The Pacific coast – particularly in the north – is the driest part of the nation. While it follows the same seasonal weather patterns as the rest of the country, the rainfall levels are significantly lower here. To illustrate this, Heredia in the Central Valley can expect an average of 333 millimeters of rain during the month of May, Liberia (in the heart of the Pacific North) only gets 194 millimeters.
If you do find yourself in the Costa Rica rain season and find that you have had enough of the rain, consider visiting the Caribbean. The region experiences more rainfall than the rest of the country across the year, but its driest times are from February to March and September to October. You will find your stay interrupted much less by the weather over here than you would in other parts of the country during these months.
What to expect during the wet season
It goes without saying that you should expect rain during the rainy season, however that does not mean that for six months straight visitors won’t be able to leave their hotels without getting soaked.
The rain usually comes in the afternoons. The mornings are often sunny and dry, meaning that there is plenty of time to get out and see all the great things that Costa Rica has to offer with the added bonus of lusher surroundings.
Advantages to traveling in the Rain Season
Visiting during the Costa Rica rain season can have some real advantages. For a start, there are much fewer travelers around meaning that you might even have some of the sights to yourself. Furthermore, costs come down to attract visitors, so you will find yourself paying less for everything from hotel rooms to tour guides.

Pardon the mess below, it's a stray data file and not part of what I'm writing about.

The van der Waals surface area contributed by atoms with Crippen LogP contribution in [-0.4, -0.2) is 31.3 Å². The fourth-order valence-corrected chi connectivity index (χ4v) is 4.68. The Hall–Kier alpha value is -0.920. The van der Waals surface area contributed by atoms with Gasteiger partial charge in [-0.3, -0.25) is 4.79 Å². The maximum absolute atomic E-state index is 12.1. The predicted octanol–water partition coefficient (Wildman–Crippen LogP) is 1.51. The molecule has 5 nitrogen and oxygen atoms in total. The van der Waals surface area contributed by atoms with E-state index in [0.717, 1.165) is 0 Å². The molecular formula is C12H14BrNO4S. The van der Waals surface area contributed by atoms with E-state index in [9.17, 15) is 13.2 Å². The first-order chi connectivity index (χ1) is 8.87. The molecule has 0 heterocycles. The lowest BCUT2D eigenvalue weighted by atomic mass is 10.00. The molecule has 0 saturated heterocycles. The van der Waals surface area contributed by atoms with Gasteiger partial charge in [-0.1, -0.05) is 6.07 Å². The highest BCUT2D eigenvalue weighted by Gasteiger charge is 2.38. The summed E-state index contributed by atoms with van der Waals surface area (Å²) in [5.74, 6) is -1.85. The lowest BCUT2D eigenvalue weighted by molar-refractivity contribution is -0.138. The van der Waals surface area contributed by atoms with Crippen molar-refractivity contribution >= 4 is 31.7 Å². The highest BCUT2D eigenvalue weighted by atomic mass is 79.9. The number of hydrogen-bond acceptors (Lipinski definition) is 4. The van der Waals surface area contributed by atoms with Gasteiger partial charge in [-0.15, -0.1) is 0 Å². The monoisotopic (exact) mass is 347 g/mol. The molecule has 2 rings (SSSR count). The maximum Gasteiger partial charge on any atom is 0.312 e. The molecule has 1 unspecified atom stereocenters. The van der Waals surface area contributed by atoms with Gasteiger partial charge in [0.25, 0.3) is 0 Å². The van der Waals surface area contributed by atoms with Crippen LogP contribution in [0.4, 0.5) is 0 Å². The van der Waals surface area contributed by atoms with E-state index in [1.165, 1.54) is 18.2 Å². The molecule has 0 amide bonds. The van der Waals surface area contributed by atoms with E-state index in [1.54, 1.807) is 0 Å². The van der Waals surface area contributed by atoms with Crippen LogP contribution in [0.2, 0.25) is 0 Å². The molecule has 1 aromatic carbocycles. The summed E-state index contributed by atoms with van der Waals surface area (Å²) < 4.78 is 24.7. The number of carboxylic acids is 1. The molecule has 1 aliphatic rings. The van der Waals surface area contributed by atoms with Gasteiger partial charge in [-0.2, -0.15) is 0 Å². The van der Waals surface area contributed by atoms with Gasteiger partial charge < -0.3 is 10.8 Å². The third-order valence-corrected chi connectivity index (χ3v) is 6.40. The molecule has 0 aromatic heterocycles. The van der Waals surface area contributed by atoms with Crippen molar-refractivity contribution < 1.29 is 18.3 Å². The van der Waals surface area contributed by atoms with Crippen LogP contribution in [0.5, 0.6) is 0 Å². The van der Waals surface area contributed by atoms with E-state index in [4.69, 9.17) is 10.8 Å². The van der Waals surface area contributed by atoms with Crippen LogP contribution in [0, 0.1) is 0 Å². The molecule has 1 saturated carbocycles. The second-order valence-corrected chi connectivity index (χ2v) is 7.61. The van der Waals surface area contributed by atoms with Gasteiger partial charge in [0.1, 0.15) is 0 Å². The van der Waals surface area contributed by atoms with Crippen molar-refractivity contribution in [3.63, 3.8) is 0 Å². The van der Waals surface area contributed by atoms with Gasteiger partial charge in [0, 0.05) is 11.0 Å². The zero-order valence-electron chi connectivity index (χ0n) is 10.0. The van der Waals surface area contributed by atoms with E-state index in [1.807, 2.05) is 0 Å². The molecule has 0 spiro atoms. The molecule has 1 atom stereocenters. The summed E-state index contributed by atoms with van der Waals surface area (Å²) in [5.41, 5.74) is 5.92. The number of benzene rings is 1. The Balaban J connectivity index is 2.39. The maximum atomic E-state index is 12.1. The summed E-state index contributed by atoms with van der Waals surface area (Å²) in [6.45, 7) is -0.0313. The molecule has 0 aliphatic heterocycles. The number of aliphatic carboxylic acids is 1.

There are other reasons why traveling in the wet season might have some advantages. Already a natural paradise, the rain allows the country’s flora and fauna to thrive. This is nesting season for Costa Rica’s turtle population, for example. Thousands of turtles come to the Pacific coast of the country to lay their eggs in the sand, and many people visit just to see this phenomenon. One of the best places to experience this miracle is the Ostional Wildlife Refuge on the Nicoya Peninsula in the Guanacaste Province. In the Osa Peninsula, despite the chances of very rough weather, the rainy season is the best time to try and sport the humpback whales.
If you have come to Costa Rica to explore its rainforests (and the country has some of the best in the world), you will get a more authentic experience during the wet season as the waterfalls are an important part of what makes these ecosystems so unique. In fact, the whole country gets greener, and many people find this more makes it more attractive. After a downpour, the country’s many waterfalls get stronger as the amount of water flowing in the rivers increases. This makes them more impressive and much more photogenic.
The wet season does bring disadvantages as well, however. Apart from the obvious drawback of having to avoid the daily rainfall, it can also make travel difficult. This is only really a problem in the more remote parts of the country, but in these places, the roads can sometimes become difficult to use or completely impassable. The humidity also creates perfect conditions for mosquitos, and you can expect to be bitten more than you would during the dry season.
The wet season is bustling with life and one of the perks is seeing our red-eyed friends the tree frogs. In the Rainforest if you walk silently you may here and see them clinging to a leaf or nearby tree.